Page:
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ISBN: 9780198204343

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English Feminism, 1780-1980

Barbara Caine


Barbara Caine's fascinating analysis of feminism in England examines the relationship between feminist thought and actions, and wider social and cultural change over tow centuries. Professor Caine investigates the complex question surrounding the concept of a feminist 'tradition', and shows how much the feminism of any particular period related to the years preceding or following it. Though feminism may have lacked the kind of legitimating tradition evident in other forms of political thought, the ghost of Mary Wollstonecraft was something which all nineteenth- and twentieth-century feminists had to come to terms with. Her story was a constant reminder of the connection between the demand for political and legal rights, and its conflation with the issues of personal and sexual rebellion. Like Wollstonecraft, every woman pioneer into the public arena faced assaults on her honour as well as on her intellectual position. The author also addresses the language of feminism: the introduction and changing meanings of the term 'feminist';the importance of literary representations of women; and the question of how one defines feminism, and establishes boundaries between feminism and the 'woman question'. She ends with a discussion of the new emphasis, post-1980s, on the need to think about 'feminisms' in the plural, rather than any single kind of feminism. analysis of feminist organizations, debates, and campaigns shows a keen sense of the relationship between feminist thought and actions, and wider social and cultural change. The result is a fascinating study with a new perspective on feminists and feminist traditions, which can be used both as an introductory text and as an interpretative work. Professor Caine examines the complex questions surrounding the concept of a feminist 'tradition', and shows how much the feminism of any particular period related to the years preceding or following it. Though feminism may have lacked the kind of legitimating tradition evident in other forms of political thought, the ghost of Mary Wollstonecraft is seen here as something which all nineteenth- and twentieth-century feminists had to come to terms with. Her story was a constant reminder of the connection between the demand for political and legal rights, and its conflation with the issues of personal and sexual rebellion. Like Mary Wollstonecraft, every woman pioneer into the public arena was faced with assaults on her honour as well as on her intellectual position. Professor Caine also addresses the language of feminism: the introduction and changing meanings of the term `feminist'; the importance of literary representations of women; and the question of how one defines feminism, and establishes boundaries between feminism and the `woman question'. She ends with a discussion of the new emphasis, post-1980s, on the need to think about `feminisms' in the plural, rather than any single kind of feminism.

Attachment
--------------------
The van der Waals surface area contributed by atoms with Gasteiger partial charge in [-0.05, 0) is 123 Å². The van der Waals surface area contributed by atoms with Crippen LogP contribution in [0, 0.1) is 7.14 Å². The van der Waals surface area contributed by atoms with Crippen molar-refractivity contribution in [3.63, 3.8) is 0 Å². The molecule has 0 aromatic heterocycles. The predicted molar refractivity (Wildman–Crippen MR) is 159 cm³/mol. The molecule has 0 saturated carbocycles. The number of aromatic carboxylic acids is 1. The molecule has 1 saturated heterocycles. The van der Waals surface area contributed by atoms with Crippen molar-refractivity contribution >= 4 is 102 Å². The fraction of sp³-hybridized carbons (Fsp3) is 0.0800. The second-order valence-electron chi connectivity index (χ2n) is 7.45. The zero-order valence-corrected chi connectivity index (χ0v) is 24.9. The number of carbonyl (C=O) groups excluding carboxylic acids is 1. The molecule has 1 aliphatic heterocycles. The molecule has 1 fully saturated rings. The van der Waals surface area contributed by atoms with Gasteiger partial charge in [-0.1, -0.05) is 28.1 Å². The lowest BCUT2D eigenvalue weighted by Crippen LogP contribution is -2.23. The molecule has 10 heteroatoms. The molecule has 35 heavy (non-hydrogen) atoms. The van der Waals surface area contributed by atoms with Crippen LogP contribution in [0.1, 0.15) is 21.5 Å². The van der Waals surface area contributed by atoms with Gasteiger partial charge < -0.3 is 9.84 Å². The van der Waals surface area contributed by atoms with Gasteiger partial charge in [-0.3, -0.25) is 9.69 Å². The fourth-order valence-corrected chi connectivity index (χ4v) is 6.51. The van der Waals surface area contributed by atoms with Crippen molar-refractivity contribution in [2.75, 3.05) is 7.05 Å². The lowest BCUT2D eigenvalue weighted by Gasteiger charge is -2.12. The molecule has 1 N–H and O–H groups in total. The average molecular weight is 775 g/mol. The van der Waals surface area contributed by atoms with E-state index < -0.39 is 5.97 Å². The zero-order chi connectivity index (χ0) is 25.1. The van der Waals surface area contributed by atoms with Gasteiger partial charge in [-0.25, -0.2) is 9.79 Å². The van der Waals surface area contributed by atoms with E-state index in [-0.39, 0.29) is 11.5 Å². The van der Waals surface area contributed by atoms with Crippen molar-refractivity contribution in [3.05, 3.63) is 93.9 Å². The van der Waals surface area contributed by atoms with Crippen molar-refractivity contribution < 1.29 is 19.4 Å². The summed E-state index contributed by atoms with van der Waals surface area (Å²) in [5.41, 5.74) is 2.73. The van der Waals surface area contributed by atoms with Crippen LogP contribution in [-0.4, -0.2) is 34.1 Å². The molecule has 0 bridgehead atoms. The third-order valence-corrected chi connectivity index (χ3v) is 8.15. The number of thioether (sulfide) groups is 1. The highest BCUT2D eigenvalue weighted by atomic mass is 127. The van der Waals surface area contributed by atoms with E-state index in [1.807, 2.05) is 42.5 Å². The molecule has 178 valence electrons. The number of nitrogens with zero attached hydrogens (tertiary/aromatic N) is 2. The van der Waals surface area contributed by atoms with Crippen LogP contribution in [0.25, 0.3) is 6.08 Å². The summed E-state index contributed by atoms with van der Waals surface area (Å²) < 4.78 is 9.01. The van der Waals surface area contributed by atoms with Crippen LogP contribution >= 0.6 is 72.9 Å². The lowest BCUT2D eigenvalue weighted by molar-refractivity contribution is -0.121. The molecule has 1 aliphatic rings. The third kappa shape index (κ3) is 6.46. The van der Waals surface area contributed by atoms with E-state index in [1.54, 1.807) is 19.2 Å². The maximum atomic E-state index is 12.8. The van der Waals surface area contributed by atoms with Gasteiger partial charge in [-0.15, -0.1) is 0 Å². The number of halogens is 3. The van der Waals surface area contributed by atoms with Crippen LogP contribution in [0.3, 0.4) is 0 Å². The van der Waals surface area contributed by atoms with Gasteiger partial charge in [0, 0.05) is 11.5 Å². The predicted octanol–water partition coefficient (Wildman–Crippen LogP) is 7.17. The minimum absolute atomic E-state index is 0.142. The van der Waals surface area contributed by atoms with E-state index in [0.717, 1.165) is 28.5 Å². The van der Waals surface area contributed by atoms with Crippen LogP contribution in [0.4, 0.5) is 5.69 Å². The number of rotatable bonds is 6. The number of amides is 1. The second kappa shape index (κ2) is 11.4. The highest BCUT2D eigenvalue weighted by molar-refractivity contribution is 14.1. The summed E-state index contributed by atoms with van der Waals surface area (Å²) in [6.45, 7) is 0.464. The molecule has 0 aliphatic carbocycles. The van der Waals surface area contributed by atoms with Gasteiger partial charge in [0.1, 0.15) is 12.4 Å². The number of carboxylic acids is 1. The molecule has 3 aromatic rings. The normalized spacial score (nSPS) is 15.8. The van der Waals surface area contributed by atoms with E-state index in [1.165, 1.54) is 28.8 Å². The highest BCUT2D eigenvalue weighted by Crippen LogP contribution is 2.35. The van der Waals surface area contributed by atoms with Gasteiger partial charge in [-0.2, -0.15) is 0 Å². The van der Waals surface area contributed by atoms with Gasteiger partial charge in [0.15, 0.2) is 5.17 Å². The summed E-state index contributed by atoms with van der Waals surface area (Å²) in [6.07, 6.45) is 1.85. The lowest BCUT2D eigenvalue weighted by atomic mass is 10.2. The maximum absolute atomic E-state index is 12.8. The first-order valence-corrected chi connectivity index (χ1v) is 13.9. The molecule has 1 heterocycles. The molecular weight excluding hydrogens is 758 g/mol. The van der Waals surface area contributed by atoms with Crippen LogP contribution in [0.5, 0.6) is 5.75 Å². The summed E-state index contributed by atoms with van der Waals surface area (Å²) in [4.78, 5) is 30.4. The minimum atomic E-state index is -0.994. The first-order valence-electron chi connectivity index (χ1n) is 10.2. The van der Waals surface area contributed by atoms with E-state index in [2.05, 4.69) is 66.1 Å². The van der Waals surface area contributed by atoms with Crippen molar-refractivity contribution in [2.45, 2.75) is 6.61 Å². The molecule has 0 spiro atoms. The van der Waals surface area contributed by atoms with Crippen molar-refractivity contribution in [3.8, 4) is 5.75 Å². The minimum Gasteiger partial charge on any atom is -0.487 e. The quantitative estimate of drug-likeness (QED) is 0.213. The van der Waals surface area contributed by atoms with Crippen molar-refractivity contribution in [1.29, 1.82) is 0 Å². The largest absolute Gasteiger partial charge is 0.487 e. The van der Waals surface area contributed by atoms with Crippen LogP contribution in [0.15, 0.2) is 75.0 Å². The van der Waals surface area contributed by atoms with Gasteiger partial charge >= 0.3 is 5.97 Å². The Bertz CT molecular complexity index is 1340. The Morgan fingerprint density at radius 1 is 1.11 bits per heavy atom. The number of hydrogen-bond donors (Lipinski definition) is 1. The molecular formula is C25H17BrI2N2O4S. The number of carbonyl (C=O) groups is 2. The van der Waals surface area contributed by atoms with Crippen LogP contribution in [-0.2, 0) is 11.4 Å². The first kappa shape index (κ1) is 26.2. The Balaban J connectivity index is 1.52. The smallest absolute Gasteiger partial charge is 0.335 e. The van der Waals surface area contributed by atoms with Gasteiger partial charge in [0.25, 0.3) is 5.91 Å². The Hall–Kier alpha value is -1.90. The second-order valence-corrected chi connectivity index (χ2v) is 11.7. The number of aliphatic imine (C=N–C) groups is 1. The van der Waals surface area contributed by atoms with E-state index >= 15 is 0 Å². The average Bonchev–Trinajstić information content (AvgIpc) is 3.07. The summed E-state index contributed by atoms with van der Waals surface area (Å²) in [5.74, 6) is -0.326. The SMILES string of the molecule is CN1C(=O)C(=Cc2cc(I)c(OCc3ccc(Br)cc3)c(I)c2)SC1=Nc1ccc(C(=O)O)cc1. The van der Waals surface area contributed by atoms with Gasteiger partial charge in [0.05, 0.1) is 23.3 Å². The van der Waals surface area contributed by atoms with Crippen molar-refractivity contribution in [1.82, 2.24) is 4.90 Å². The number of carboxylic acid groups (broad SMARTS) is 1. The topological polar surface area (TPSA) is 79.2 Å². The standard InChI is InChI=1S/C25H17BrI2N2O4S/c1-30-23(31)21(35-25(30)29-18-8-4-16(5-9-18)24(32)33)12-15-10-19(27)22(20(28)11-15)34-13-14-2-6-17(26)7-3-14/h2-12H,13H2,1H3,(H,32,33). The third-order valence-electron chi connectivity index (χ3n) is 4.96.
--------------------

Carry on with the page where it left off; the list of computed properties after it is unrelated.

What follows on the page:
Detailed chronology of events, organizations, publications, and legislation

Can be used both as an introductory text and as an interpretative work

Chronology
Introduction
1: Feminism and the Rights of Women Social change and sexual difference in the late eighteenth century Mary Wollstonecraft and the origins of modern Feminism Feminism and the Woman question
2: Feminism and the Women Question in the early Nineteenth Century Men in feminism: William Thompson and the Unitarian radicals The tragic tale of Caroline Norton Harriet Martineau and the slow development of feminist consciousness Feminism, Evangelicalism, and `Women's sphere'
3: Mid-Victorian Feminism The Langham Place circle and the ghost of Mary Wollstonecraft Feminism, liberalism, and the problem of sexual oppression Feminist campaigns and feminist strategies Nation and empire in Victorian feminism
4: The New Woman and the Militant Feminism and the new woman Feminism, the labour movement, and working-class women Militancy Feminism and imperialism
5: Feminism and the Woman Citizen in the Inter-War Years The legacy of the War A feminist programme Training women for citizenship Feminist questions and party politics From politics to culture: feminist theory in the 1920s and 1930s Feminism and internationalism
6: The Post-War World The impact of war Feminist organizations and the feminist agenda The woman question in the 1950s and 1960s
Afterword: From Feminism to Feminisms
Notes
Select Bibliography
Index

Barbara Caine , Professor of Modern History, Monash University, Australia

As with his earlier life of Hartington, Jackson's biography is a welcome and most useful addition to our understanding of a significant political figure, whose legislative legacy is still very much around us./Allen Warren/EHR February 1999, vol.CXIV No 455.

`provides a welcome synthesis of a generation of scholarship on feminism as political movement and ideology ... her account highlights a wide variety of individuals, movements, and texts ... for those unfamiliar with the vast literature on English feminism, this is a smart and helpful guide ... Caine's analysis is most innovative where she fills persistent lacunae in historians' accounts of feminism' Laura E. Nym Mayhall, The Catholic University of America, Twentieth Century British History, vol 10, no 2 1999